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Facts and Myths About Seattle’s Most Famous Dessert

For over a quarter of a century, I have had the good fortune of serving the (Space Needle’s) Sky City Restaurant’s all-time best-selling menu item.

Tens of thousands of delighted diners, young and old, from near and far, have become mesmerized instantly by this original 1960’s Seattle World’s Fair Space Needle ice cream sundae! This simple concoction is the lone survivor of our original early 1960’s menu. Simply stated(!), this top-seller arrives at one’s table as if smoking- with the use of the simple cooling agent, carbon dioxide (or dry ice; commonly seen in a punchbowl at a grade school Halloween party). With the use of local, gourmet ice creams combined with domestic and imported syrups and coulis, fresh, sliced fruit and a unique serving dish, something so simple is transformed into a magical, show-stopping, attention-getting, steaming, floating, billowing, hovering, crown jewel of our dining room…..
The Lunar Orbiter!

Once this dessert hits the stage at your table, you and your guests become part of the show, as envious on-lookers eagerly inquire about the cloud-like, space-aged dish and how they too can experience such a creation.

I take a lot of pride in being the courier of this amazing edible attraction. I ensure critical timing and placement of the dish, lifting it high above the center of the table and following with a true vertical landing, which if done with precision, will create a perfect “smoke” ring or plume, if you will, somewhat similar to an atomic explosion in reverse!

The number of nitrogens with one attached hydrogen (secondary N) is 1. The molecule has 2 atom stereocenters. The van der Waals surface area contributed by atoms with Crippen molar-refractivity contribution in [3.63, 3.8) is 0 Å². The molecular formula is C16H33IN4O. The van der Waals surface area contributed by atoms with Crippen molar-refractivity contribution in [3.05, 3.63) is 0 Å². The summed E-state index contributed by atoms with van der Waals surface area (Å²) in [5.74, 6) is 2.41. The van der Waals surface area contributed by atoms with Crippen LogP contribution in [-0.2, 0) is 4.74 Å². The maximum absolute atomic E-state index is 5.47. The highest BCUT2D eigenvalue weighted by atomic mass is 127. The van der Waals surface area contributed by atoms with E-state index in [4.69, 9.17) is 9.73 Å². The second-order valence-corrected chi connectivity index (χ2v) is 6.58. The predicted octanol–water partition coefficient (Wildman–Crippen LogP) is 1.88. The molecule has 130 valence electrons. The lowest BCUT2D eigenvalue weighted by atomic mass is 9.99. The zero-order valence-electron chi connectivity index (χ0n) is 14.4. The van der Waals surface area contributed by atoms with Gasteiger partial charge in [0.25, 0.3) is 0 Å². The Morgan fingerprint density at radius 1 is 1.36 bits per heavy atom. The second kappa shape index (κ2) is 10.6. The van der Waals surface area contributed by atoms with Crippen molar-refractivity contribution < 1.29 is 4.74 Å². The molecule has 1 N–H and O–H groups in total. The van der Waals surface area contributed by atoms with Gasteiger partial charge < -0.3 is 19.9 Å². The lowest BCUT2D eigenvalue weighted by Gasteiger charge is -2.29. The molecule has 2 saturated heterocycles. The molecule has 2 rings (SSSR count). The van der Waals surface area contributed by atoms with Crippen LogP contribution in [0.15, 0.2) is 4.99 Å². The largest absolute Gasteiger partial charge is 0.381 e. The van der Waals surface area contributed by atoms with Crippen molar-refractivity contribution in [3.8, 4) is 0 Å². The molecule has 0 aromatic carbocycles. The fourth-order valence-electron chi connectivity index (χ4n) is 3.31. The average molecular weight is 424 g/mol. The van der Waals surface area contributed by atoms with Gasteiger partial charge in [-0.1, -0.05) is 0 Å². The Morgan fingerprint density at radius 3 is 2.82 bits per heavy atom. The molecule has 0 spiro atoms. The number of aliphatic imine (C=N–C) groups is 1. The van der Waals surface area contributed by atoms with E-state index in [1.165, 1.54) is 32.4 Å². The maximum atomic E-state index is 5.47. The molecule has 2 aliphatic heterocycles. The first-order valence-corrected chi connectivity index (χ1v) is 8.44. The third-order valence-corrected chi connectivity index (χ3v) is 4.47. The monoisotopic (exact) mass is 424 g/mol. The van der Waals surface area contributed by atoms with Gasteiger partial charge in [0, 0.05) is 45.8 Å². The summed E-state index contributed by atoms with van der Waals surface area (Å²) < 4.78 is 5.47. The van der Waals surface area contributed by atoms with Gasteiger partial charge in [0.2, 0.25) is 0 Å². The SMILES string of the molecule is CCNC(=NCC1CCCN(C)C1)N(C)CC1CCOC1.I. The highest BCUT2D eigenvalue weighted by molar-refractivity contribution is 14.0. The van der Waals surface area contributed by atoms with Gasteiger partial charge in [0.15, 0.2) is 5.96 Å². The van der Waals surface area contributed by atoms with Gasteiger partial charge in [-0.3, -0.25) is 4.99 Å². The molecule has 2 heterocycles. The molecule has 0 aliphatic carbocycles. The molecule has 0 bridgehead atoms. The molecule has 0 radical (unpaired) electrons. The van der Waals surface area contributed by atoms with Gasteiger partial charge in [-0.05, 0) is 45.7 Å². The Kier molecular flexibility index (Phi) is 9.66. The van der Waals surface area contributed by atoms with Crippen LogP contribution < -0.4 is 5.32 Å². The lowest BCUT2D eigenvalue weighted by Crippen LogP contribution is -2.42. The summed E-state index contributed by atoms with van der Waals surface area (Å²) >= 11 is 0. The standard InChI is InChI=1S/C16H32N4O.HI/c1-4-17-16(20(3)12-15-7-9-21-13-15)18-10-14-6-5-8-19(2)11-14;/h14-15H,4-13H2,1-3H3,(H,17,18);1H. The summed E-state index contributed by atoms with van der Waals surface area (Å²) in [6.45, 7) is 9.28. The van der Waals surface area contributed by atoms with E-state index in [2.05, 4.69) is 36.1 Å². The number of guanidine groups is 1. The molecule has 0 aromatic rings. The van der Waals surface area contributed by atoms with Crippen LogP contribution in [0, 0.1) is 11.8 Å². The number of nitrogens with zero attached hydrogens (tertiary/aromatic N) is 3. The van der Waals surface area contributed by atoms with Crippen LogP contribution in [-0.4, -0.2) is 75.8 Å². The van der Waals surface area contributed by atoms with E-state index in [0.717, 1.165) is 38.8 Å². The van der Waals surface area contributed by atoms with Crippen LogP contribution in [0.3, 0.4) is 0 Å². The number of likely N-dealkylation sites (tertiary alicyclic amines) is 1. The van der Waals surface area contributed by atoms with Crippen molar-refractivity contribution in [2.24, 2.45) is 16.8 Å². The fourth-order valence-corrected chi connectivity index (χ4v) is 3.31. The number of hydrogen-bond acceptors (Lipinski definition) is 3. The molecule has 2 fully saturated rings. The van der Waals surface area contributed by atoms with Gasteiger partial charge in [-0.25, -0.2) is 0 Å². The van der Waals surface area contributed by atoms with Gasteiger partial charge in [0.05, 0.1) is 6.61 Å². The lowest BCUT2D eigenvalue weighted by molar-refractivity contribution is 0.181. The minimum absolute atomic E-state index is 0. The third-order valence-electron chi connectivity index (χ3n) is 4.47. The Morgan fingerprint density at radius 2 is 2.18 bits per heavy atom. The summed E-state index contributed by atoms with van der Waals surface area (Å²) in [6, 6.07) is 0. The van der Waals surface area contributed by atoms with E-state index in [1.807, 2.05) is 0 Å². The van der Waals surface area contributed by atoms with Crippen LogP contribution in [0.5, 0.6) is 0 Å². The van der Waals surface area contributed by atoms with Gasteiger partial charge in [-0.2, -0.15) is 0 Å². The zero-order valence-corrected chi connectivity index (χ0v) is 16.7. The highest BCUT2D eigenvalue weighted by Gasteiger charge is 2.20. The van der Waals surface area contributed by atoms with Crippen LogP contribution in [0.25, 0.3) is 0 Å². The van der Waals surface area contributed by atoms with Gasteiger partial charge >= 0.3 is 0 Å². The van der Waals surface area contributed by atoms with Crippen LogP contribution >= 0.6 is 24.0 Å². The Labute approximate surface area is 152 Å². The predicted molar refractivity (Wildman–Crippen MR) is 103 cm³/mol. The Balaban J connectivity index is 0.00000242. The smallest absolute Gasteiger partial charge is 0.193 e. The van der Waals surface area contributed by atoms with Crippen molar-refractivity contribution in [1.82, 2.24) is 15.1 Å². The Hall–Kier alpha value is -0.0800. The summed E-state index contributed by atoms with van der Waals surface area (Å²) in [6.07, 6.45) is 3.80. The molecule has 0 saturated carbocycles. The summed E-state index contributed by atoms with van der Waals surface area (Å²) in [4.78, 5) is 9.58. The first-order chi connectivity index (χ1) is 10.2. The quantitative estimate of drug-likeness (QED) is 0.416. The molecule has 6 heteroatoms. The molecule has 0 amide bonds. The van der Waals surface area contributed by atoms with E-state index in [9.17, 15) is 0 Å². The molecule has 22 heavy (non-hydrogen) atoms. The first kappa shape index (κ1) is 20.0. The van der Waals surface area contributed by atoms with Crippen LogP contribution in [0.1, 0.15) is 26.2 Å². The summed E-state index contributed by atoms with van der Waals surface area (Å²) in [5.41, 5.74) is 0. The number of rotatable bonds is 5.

Talk about in-house advertising!!!

Rumor has it that the Space Needle stopped serving the Lunar Orbiter sometime back in the late sixties/ early seventies. After researching my personal collection of vintage Space Needle menus, interviewing senior employees, and searching online, I am unable to confirm or deny this temporary lapse of reason!

Another rumor has it that a past CEO conducted an employee- only contest to recreate this nostalgic dessert. The contest never really made it off the ground (no pun intended)!

That being said, this fact I can confirm:
As long as I am alive and spinning, I will continue to deliver this futuristic blast from the past to any and all who venture high into the sky to feast upon our fantastic cuisine and absorb our breathtaking views of our magnificent city and beyond! The Lunar Orbiter will remain the highlight of our Sky City Restaurant dessert menu along with many of our other sweet options for years to come!

See you in the sky,

Your Anonymous Sky City Waiter

About Space Needle

In 1959, an unlikely artist inspired by the Stuttgart Tower in Germany was sketching his vision of a dominant central structure for the 1962 Seattle World's Fair on a placemat in a coffee house. The artist was Edward E. Carlson, then president of Western International Hotels. His space-age image was to be the focus of the futuristic World's Fair in Seattle, whose theme would be Century 21. Carlson penciled the shape that would become the internationally known symbol for Seattle, the Space Needle.

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